EMC ScaleIO is a software-only solution that uses application hosts’ local disks to realize a virtual SAN that is comparable to or better than external SAN storage, but at a fraction of the cost and complexity. ScaleIO makes a convergence of the storage and application layers possible, ending up with a wall-to-wall single layer of hosts. The lightweight software components of ScaleIO are installed on the application hosts alongside applications like databases and hypervisors.

Breaking traditional barriers of storage scalability, ScaleIO scales out to hundreds and thousands of nodes. ScaleIO’s performance scales linearly with the number of application servers and disks. With ScaleIO, any administrator can add, move, or remove servers and capacity on demand during I/O operations. ScaleIO helps ensure the highest level of enterprise-grade resilience while maintaining maximum storage performance.

ScaleIO natively supports all the leading Linux distributions, Windows Server and hypervisors and works agnostically with any SSD, HDD, and network. The product includes encryption at rest and quality of service (QoS) of performance. ScaleIO can be managed from both a command-line interface (CLI) and an intuitive graphical user interface (GUI). Deploying ScaleIO in both greenfield and existing data center environments is a simple process and takes only a few minutes.”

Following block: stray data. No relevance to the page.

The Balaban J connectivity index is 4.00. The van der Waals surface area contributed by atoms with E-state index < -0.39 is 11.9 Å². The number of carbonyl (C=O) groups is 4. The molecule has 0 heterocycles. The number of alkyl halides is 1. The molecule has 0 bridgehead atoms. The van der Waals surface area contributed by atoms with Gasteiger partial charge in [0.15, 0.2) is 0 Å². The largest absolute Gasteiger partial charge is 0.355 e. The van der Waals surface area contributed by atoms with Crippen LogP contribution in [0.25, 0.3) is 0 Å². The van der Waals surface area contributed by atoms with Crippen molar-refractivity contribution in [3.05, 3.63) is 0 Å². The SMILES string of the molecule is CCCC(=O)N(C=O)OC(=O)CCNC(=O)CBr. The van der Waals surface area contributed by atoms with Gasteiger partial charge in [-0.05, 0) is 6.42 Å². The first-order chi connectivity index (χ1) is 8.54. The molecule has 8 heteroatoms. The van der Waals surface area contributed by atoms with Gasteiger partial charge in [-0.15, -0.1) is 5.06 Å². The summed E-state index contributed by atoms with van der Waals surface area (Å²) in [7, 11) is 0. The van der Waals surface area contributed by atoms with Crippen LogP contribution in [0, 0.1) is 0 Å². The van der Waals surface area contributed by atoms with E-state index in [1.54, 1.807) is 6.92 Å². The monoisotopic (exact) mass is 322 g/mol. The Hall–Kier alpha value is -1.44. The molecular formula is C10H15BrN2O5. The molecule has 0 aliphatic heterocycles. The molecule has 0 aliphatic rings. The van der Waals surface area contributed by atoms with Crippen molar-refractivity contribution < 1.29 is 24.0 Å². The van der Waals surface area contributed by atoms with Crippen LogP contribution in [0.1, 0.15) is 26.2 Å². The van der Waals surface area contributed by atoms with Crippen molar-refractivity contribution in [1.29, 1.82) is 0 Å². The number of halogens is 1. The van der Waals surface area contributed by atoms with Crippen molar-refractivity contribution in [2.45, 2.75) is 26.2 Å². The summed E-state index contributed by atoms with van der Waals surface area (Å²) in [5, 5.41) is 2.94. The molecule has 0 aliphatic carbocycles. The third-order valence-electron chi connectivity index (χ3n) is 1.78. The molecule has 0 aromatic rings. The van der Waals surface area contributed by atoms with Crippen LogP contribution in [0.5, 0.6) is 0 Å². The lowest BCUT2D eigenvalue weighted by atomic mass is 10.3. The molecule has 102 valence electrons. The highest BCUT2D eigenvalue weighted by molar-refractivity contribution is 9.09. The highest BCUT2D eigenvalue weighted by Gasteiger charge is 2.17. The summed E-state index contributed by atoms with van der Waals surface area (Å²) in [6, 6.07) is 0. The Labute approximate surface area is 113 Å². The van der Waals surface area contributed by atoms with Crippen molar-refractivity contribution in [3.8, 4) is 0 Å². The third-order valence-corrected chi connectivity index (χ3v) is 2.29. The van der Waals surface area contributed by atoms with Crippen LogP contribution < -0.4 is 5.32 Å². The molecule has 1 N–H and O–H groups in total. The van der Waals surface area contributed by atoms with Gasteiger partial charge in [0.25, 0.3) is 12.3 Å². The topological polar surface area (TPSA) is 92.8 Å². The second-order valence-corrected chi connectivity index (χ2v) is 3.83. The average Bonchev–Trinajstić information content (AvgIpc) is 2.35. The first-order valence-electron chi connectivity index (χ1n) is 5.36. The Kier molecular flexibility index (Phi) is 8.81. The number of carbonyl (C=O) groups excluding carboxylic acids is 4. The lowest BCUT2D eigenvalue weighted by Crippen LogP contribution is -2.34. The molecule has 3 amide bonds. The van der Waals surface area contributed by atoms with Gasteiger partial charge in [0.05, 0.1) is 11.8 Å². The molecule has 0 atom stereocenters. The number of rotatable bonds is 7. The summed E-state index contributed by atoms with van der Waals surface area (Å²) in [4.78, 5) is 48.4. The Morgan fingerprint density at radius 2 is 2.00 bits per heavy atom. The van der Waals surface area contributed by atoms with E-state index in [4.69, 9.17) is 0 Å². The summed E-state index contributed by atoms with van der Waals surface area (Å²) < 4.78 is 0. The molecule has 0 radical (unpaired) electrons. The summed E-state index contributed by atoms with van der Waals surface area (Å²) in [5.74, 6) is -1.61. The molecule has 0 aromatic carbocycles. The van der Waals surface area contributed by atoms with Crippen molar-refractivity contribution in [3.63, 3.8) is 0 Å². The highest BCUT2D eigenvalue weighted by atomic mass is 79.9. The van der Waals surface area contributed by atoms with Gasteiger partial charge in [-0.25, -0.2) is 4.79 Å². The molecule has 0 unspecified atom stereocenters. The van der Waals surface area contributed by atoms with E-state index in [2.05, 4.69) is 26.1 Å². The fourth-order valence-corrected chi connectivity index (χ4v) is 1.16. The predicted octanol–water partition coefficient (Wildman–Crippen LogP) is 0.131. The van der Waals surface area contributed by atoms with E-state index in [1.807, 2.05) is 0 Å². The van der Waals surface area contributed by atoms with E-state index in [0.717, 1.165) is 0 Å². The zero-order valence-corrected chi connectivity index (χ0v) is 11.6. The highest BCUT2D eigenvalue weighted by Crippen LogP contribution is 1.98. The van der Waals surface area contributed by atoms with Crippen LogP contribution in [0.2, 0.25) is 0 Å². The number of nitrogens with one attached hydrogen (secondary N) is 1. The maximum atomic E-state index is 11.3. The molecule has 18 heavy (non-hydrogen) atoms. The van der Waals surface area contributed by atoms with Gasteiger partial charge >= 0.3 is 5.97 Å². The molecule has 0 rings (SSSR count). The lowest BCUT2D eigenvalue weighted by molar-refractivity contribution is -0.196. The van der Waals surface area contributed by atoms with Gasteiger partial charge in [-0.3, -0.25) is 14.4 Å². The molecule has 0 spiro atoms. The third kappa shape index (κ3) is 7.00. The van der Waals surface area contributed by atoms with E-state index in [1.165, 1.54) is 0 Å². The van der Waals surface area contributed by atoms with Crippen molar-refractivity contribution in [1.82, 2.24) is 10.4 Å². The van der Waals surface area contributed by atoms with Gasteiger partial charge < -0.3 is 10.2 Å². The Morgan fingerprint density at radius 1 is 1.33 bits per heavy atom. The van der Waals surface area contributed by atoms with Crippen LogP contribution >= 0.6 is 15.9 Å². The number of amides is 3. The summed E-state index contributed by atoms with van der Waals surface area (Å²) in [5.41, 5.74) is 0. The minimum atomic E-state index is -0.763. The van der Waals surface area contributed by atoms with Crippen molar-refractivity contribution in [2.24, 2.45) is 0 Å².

Storage, Virtualization, vmware, vsom

VMware vSphere with Operations Management

What a title! Operations Management  How do you define Operations management?

Can it be one system (ESX host or 1000?) How many VMs are running? How many vCenters do you run? How much storage do you have?

What: But more important is: What are you charged with? What is your responsibilities? How can you answer questions respective to your area(s) of responsibility? Can you answer questions related to your infrastructure?

OK. What about the next level of questions related to the above?  You may know what you run (hopefully) but how is it running? Is it running with maximum efficiency? Can you improve how things are running? Where are your bottlenecks? At which level? VM? Storage? Network? Host? You can determine that in about 60-90 seconds for  a single VM, a single host, a few DataStores.

What tools are in your toolkit? perfmon, esxtop, vcenter performance tab, vsom (vcops) other???


Now things are getting interesting… Data collecting is good. That is step one.

Now sorting and analyzing data is the next level. What about data correlation? Data analysis?